Originally Posted by wyomingblizzard
Broz I read your report on the 230 berger hybird. Which do you prefer for hunting, the 210 or 230? I was thinking about trying the hybird do to less sensitivty to seating depth. My 300wm is a factory gun, so I am limited by mag length. My fear has been that either the 210 or 230 will be to far off of lands. Any thoughts? I have been shooting 180 barnes and it shoots them well, butI wanted to try a heavier, higher bc bullet to extend my range. Thanks
Well, I really like the BC and wind abilities of the 230 but since I have been using the 210's for so much longer with great success I can not really say I have a favorite at this point. But I can tell you we switched my sons 300 win over from the 210's to 230's and he hunted with 230's last season. The numbers showed that even though the 230 started out slower by 1000 yards they were almost matched in velocity and the 230 carried 130 lbs more energy. He took his bull in 40 mph winds at 511 yards with perfect placement and the bull never stood up. I am getting ready to start testing the new 215's in my rifle and may hunt with them next season. All I am hoping to gain is less wind drift.
I have loaded the 210's in many factory Sendero's and was always able to get to the lands and still fit in the mag box. So depending on what rilfe you have that may help with your question there. That said, I have also loaded the 210's in many 30-378's and even though we were close to .200" off the lands they still shot 1/2 moa. So I would not worry about seating depth until you have tried them in your rifle.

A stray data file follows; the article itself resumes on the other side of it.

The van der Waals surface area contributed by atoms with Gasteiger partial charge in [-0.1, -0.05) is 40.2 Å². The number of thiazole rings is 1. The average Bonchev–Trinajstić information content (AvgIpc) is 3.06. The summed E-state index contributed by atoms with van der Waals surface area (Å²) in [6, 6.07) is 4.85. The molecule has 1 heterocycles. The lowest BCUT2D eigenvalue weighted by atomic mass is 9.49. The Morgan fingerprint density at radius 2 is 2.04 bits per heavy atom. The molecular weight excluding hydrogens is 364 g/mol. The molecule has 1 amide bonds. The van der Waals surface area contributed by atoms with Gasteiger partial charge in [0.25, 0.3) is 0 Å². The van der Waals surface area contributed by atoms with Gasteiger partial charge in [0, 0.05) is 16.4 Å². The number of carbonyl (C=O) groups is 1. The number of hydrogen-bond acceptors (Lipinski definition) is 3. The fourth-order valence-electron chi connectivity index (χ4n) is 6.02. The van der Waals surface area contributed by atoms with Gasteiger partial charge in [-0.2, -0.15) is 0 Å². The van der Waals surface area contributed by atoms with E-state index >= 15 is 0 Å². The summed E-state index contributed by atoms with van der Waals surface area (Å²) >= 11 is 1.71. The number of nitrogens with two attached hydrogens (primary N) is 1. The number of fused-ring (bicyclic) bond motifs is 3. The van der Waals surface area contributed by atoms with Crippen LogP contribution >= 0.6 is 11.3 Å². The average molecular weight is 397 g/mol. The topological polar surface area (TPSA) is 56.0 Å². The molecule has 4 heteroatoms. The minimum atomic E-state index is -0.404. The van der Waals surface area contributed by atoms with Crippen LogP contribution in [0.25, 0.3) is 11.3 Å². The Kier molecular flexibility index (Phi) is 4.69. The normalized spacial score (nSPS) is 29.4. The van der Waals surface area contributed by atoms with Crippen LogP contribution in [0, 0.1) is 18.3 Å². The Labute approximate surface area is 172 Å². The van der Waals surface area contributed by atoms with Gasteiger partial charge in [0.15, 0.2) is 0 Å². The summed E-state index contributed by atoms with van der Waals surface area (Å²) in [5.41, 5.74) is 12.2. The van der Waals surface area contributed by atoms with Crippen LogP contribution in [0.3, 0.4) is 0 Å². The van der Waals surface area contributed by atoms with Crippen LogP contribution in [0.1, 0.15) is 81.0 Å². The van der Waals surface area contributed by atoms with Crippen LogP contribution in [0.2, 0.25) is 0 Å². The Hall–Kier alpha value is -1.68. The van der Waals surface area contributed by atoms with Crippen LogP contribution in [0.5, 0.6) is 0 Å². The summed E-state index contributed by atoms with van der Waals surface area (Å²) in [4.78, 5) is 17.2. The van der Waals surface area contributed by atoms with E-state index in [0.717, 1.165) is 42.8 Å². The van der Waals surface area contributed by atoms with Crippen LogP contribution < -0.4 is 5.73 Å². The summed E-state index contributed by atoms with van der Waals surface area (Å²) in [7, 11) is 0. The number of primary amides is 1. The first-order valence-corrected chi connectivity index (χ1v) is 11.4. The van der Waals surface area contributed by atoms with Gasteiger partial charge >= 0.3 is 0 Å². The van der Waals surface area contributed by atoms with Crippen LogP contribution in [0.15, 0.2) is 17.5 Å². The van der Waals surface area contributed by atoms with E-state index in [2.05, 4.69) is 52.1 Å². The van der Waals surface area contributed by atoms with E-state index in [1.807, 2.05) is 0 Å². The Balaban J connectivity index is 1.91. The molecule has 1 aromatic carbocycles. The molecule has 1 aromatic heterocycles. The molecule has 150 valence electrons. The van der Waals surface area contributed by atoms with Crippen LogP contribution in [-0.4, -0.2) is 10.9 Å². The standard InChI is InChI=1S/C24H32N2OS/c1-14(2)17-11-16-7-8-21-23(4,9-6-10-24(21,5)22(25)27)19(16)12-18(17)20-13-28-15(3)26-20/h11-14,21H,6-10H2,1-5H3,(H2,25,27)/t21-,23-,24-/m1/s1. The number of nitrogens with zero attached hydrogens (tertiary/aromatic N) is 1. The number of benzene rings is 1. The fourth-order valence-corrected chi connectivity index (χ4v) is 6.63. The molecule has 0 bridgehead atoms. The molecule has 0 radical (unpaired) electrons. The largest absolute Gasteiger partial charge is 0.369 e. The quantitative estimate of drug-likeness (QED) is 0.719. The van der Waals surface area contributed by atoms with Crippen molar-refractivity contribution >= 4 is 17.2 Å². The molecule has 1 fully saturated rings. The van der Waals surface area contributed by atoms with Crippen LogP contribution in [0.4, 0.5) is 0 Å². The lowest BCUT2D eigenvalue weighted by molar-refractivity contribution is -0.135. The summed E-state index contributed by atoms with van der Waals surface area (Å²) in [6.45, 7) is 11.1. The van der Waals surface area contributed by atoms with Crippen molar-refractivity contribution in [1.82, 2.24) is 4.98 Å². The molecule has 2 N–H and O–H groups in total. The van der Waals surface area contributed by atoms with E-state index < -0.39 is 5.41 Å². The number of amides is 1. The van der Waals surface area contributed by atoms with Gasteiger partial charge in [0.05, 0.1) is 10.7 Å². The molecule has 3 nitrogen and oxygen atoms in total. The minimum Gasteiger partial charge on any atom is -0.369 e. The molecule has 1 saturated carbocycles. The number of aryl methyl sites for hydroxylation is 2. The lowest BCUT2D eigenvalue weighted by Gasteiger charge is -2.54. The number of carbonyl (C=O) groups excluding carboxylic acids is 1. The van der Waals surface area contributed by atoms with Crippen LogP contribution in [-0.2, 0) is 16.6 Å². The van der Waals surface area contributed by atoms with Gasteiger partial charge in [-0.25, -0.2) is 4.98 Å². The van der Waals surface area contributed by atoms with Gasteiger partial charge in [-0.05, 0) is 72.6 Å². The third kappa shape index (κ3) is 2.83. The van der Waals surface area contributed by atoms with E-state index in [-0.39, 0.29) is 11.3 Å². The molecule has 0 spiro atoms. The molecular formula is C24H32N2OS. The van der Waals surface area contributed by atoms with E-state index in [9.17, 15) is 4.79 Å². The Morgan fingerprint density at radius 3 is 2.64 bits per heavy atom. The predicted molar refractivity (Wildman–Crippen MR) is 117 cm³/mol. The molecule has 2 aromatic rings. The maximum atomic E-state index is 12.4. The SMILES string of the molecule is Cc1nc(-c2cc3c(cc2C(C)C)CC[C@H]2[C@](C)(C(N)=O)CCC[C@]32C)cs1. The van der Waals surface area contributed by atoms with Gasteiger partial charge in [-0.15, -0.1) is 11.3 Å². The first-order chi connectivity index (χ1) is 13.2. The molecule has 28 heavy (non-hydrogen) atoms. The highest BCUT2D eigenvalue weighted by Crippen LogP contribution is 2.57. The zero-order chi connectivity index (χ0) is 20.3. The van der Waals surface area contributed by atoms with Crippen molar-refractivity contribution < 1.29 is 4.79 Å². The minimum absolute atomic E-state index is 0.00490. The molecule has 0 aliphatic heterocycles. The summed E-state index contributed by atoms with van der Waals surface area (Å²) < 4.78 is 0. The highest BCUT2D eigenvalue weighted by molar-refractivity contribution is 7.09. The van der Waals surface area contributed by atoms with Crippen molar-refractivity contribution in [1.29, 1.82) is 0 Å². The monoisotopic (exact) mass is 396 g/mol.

If your factory rifle has a prety smooth bore and does not foul quickly with the Barnes, many shooters like them. I would recommend you always place a Barnes in the shoulder to aid in expansion. The problem I have is that when you move to longer shots you are limited in percentage as to whether or not you can get them in the shoulder or not. The Bergers at long range are more likely to expand and do severe damage in the shoulder or anywhere in the vital area. So I feel this has aided in our success with one shot kills. In 2010 I was off on my wind call. The shot on this bull was 803 yards. The 210 Berger landed at the rear of the rib cage maybe one rib in. When hit, the bull turned around to go back in the timber and I could see a good sized exit and blood running drown his side. I marked the tree where he went back in. Upon arriving up there 30 minutes later I found the dead bull right there maybe 10 yards in. The bullet fragments made it into the vitals and saved my butt from a long tracking job and probably a lost bull. This is one reason I like heavier bullets so even though it fragments it still has enough bullet left for a full pass through. The best of both worlds I say and I feel they increase my odds for animals going down fast.
Don't take my word for it. Do a little test. Load up a few 210's or 230's. Then go out on a steady windy day and place a large target at long range. Shoot the Bergers and then shoot your old Barnes load. See which drifts less and is most accurate. Then you will know which you feel you can place better on game in marginal hunting conditions. The farther you are shooing the more the Bergers will shine in both drift and expansion.